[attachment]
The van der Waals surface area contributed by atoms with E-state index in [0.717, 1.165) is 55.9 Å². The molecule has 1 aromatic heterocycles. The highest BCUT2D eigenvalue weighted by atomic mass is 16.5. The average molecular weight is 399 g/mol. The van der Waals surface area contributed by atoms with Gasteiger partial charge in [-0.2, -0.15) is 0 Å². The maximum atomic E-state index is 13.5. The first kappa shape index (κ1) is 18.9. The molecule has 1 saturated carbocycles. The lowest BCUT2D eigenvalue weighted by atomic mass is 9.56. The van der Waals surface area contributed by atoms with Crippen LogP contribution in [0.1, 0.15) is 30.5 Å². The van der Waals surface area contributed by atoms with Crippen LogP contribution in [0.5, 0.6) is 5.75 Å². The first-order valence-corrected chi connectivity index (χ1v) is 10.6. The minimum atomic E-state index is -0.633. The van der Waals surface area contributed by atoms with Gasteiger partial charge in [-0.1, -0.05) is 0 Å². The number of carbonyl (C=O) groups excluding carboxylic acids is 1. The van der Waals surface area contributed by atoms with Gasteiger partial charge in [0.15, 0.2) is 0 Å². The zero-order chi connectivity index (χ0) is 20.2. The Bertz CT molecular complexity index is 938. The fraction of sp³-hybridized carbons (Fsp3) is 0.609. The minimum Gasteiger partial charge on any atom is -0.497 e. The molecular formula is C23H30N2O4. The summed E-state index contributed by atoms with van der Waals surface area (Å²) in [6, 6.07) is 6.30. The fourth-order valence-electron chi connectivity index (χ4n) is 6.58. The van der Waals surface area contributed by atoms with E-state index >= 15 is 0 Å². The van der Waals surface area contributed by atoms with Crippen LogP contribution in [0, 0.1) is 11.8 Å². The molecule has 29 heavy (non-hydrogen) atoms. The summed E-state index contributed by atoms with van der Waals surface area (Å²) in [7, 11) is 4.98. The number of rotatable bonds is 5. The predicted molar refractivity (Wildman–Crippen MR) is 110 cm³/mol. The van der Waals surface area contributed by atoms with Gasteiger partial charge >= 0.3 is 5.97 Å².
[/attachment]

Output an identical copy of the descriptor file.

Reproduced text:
The van der Waals surface area contributed by atoms with E-state index in [0.717, 1.165) is 55.9 Å². The molecule has 1 aromatic heterocycles. The highest BCUT2D eigenvalue weighted by atomic mass is 16.5. The average molecular weight is 399 g/mol. The van der Waals surface area contributed by atoms with Gasteiger partial charge in [-0.2, -0.15) is 0 Å². The maximum atomic E-state index is 13.5. The first kappa shape index (κ1) is 18.9. The molecule has 1 saturated carbocycles. The lowest BCUT2D eigenvalue weighted by atomic mass is 9.56. The van der Waals surface area contributed by atoms with Crippen LogP contribution in [0.1, 0.15) is 30.5 Å². The van der Waals surface area contributed by atoms with Crippen LogP contribution in [0.5, 0.6) is 5.75 Å². The first-order valence-corrected chi connectivity index (χ1v) is 10.6. The minimum atomic E-state index is -0.633. The van der Waals surface area contributed by atoms with Gasteiger partial charge in [-0.1, -0.05) is 0 Å². The number of carbonyl (C=O) groups excluding carboxylic acids is 1. The van der Waals surface area contributed by atoms with Gasteiger partial charge in [0.15, 0.2) is 0 Å². The zero-order chi connectivity index (χ0) is 20.2. The Bertz CT molecular complexity index is 938. The fraction of sp³-hybridized carbons (Fsp3) is 0.609. The minimum Gasteiger partial charge on any atom is -0.497 e. The molecular formula is C23H30N2O4. The summed E-state index contributed by atoms with van der Waals surface area (Å²) in [6, 6.07) is 6.30. The fourth-order valence-electron chi connectivity index (χ4n) is 6.58. The van der Waals surface area contributed by atoms with E-state index >= 15 is 0 Å². The van der Waals surface area contributed by atoms with Crippen LogP contribution in [0, 0.1) is 11.8 Å². The molecule has 29 heavy (non-hydrogen) atoms. The summed E-state index contributed by atoms with van der Waals surface area (Å²) in [7, 11) is 4.98. The number of rotatable bonds is 5. The predicted molar refractivity (Wildman–Crippen MR) is 110 cm³/mol. The van der Waals surface area contributed by atoms with Gasteiger partial charge >= 0.3 is 5.97 Å².